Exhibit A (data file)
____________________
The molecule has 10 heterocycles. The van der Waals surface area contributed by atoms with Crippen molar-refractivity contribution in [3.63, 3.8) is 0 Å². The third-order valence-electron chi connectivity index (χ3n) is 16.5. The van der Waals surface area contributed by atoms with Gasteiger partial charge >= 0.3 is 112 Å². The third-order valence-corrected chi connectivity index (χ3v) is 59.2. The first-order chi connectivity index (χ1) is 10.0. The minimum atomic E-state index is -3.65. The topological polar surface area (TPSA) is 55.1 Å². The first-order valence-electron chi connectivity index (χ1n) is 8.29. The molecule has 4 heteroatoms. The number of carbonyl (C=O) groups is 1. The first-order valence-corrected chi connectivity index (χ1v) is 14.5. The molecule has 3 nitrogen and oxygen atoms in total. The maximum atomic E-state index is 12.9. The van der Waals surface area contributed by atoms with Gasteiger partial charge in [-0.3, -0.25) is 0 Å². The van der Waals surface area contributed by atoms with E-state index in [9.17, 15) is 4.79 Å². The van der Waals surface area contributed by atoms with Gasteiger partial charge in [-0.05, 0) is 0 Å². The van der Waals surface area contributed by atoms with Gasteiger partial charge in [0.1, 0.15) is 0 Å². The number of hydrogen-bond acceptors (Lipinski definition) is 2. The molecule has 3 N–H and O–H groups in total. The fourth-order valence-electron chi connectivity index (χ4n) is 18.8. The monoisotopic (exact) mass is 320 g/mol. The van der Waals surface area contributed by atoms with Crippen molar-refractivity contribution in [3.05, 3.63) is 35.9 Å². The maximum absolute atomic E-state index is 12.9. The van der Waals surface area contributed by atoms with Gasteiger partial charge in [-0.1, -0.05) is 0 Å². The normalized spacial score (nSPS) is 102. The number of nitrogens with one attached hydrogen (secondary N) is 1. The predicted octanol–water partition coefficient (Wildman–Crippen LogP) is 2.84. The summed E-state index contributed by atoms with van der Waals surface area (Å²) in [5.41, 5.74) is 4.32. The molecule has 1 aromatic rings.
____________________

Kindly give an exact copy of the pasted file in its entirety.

The molecule has 10 heterocycles. The van der Waals surface area contributed by atoms with Crippen molar-refractivity contribution in [3.63, 3.8) is 0 Å². The third-order valence-electron chi connectivity index (χ3n) is 16.5. The van der Waals surface area contributed by atoms with Gasteiger partial charge >= 0.3 is 112 Å². The third-order valence-corrected chi connectivity index (χ3v) is 59.2. The first-order chi connectivity index (χ1) is 10.0. The minimum atomic E-state index is -3.65. The topological polar surface area (TPSA) is 55.1 Å². The first-order valence-electron chi connectivity index (χ1n) is 8.29. The molecule has 4 heteroatoms. The number of carbonyl (C=O) groups is 1. The first-order valence-corrected chi connectivity index (χ1v) is 14.5. The molecule has 3 nitrogen and oxygen atoms in total. The maximum atomic E-state index is 12.9. The van der Waals surface area contributed by atoms with Gasteiger partial charge in [-0.3, -0.25) is 0 Å². The van der Waals surface area contributed by atoms with E-state index in [9.17, 15) is 4.79 Å². The van der Waals surface area contributed by atoms with Gasteiger partial charge in [-0.05, 0) is 0 Å². The van der Waals surface area contributed by atoms with Gasteiger partial charge in [0.1, 0.15) is 0 Å². The number of hydrogen-bond acceptors (Lipinski definition) is 2. The molecule has 3 N–H and O–H groups in total. The fourth-order valence-electron chi connectivity index (χ4n) is 18.8. The monoisotopic (exact) mass is 320 g/mol. The van der Waals surface area contributed by atoms with Crippen molar-refractivity contribution in [3.05, 3.63) is 35.9 Å². The maximum absolute atomic E-state index is 12.9. The van der Waals surface area contributed by atoms with Gasteiger partial charge in [-0.1, -0.05) is 0 Å². The normalized spacial score (nSPS) is 102. The number of nitrogens with one attached hydrogen (secondary N) is 1. The predicted octanol–water partition coefficient (Wildman–Crippen LogP) is 2.84. The summed E-state index contributed by atoms with van der Waals surface area (Å²) in [5.41, 5.74) is 4.32. The molecule has 1 aromatic rings.